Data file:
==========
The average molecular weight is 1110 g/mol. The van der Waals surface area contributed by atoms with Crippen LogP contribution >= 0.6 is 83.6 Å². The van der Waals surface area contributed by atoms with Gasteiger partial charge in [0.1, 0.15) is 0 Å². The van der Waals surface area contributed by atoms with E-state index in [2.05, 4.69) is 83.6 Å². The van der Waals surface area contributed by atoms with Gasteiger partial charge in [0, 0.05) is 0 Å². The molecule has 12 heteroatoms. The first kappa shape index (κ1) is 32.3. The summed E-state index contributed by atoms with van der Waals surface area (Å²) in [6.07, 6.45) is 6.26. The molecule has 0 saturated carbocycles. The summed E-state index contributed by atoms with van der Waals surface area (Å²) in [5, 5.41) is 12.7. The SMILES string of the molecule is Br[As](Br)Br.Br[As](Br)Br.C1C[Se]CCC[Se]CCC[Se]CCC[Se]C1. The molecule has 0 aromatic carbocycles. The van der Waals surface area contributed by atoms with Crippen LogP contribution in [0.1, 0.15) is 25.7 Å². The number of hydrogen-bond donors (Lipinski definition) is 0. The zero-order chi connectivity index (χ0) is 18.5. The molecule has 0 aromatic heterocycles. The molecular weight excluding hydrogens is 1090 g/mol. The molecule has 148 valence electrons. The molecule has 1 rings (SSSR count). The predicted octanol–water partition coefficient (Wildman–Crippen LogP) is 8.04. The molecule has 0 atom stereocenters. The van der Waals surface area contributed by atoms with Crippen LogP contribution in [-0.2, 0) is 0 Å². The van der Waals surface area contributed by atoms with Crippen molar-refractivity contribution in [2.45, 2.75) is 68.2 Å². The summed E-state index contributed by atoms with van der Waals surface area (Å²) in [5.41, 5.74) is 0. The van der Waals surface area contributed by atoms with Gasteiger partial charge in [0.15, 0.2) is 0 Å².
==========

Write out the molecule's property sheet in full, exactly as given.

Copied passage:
The average molecular weight is 1110 g/mol. The van der Waals surface area contributed by atoms with Crippen LogP contribution >= 0.6 is 83.6 Å². The van der Waals surface area contributed by atoms with Gasteiger partial charge in [0.1, 0.15) is 0 Å². The van der Waals surface area contributed by atoms with E-state index in [2.05, 4.69) is 83.6 Å². The van der Waals surface area contributed by atoms with Gasteiger partial charge in [0, 0.05) is 0 Å². The molecule has 12 heteroatoms. The first kappa shape index (κ1) is 32.3. The summed E-state index contributed by atoms with van der Waals surface area (Å²) in [6.07, 6.45) is 6.26. The molecule has 0 saturated carbocycles. The summed E-state index contributed by atoms with van der Waals surface area (Å²) in [5, 5.41) is 12.7. The SMILES string of the molecule is Br[As](Br)Br.Br[As](Br)Br.C1C[Se]CCC[Se]CCC[Se]CCC[Se]C1. The molecule has 0 aromatic carbocycles. The van der Waals surface area contributed by atoms with Crippen LogP contribution in [0.1, 0.15) is 25.7 Å². The number of hydrogen-bond donors (Lipinski definition) is 0. The zero-order chi connectivity index (χ0) is 18.5. The molecule has 0 aromatic heterocycles. The molecular weight excluding hydrogens is 1090 g/mol. The molecule has 148 valence electrons. The molecule has 1 rings (SSSR count). The predicted octanol–water partition coefficient (Wildman–Crippen LogP) is 8.04. The molecule has 0 atom stereocenters. The van der Waals surface area contributed by atoms with Crippen LogP contribution in [-0.2, 0) is 0 Å². The van der Waals surface area contributed by atoms with Crippen molar-refractivity contribution in [2.45, 2.75) is 68.2 Å². The summed E-state index contributed by atoms with van der Waals surface area (Å²) in [5.41, 5.74) is 0. The van der Waals surface area contributed by atoms with Gasteiger partial charge in [0.15, 0.2) is 0 Å².